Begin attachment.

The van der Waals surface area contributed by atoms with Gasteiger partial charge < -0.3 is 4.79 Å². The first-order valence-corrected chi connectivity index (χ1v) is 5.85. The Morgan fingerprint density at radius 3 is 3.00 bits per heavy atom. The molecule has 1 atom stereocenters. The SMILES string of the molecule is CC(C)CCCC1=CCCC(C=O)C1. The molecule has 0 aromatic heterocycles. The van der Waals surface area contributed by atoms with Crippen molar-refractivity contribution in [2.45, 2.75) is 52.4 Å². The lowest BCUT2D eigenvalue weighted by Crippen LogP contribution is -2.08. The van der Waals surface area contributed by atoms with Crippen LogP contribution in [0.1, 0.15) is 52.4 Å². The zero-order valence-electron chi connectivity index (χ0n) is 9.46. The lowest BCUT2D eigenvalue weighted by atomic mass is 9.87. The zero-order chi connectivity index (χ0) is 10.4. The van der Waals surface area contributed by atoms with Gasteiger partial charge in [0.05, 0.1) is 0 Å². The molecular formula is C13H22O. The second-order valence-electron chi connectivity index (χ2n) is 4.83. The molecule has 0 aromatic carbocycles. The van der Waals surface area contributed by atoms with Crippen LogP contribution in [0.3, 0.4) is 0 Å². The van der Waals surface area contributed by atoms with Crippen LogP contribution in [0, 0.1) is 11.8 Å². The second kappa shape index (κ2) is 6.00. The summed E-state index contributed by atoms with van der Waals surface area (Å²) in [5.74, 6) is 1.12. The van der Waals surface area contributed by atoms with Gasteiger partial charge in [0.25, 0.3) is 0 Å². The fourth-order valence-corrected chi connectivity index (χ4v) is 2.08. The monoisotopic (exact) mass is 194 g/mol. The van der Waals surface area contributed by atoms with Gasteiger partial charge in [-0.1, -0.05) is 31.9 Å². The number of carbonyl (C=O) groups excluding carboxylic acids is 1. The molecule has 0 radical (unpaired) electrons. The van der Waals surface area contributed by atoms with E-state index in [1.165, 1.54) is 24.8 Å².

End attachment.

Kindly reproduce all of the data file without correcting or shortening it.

The van der Waals surface area contributed by atoms with Gasteiger partial charge < -0.3 is 4.79 Å². The first-order valence-corrected chi connectivity index (χ1v) is 5.85. The Morgan fingerprint density at radius 3 is 3.00 bits per heavy atom. The molecule has 1 atom stereocenters. The SMILES string of the molecule is CC(C)CCCC1=CCCC(C=O)C1. The molecule has 0 aromatic heterocycles. The van der Waals surface area contributed by atoms with Crippen molar-refractivity contribution in [2.45, 2.75) is 52.4 Å². The lowest BCUT2D eigenvalue weighted by Crippen LogP contribution is -2.08. The van der Waals surface area contributed by atoms with Crippen LogP contribution in [0.1, 0.15) is 52.4 Å². The zero-order valence-electron chi connectivity index (χ0n) is 9.46. The lowest BCUT2D eigenvalue weighted by atomic mass is 9.87. The zero-order chi connectivity index (χ0) is 10.4. The van der Waals surface area contributed by atoms with Gasteiger partial charge in [0.05, 0.1) is 0 Å². The molecular formula is C13H22O. The second-order valence-electron chi connectivity index (χ2n) is 4.83. The molecule has 0 aromatic carbocycles. The van der Waals surface area contributed by atoms with Crippen LogP contribution in [0.3, 0.4) is 0 Å². The van der Waals surface area contributed by atoms with Crippen LogP contribution in [0, 0.1) is 11.8 Å². The second kappa shape index (κ2) is 6.00. The summed E-state index contributed by atoms with van der Waals surface area (Å²) in [5.74, 6) is 1.12. The van der Waals surface area contributed by atoms with Gasteiger partial charge in [0.25, 0.3) is 0 Å². The fourth-order valence-corrected chi connectivity index (χ4v) is 2.08. The monoisotopic (exact) mass is 194 g/mol. The van der Waals surface area contributed by atoms with Gasteiger partial charge in [-0.1, -0.05) is 31.9 Å². The number of carbonyl (C=O) groups excluding carboxylic acids is 1. The molecule has 0 radical (unpaired) electrons. The van der Waals surface area contributed by atoms with E-state index in [1.165, 1.54) is 24.8 Å².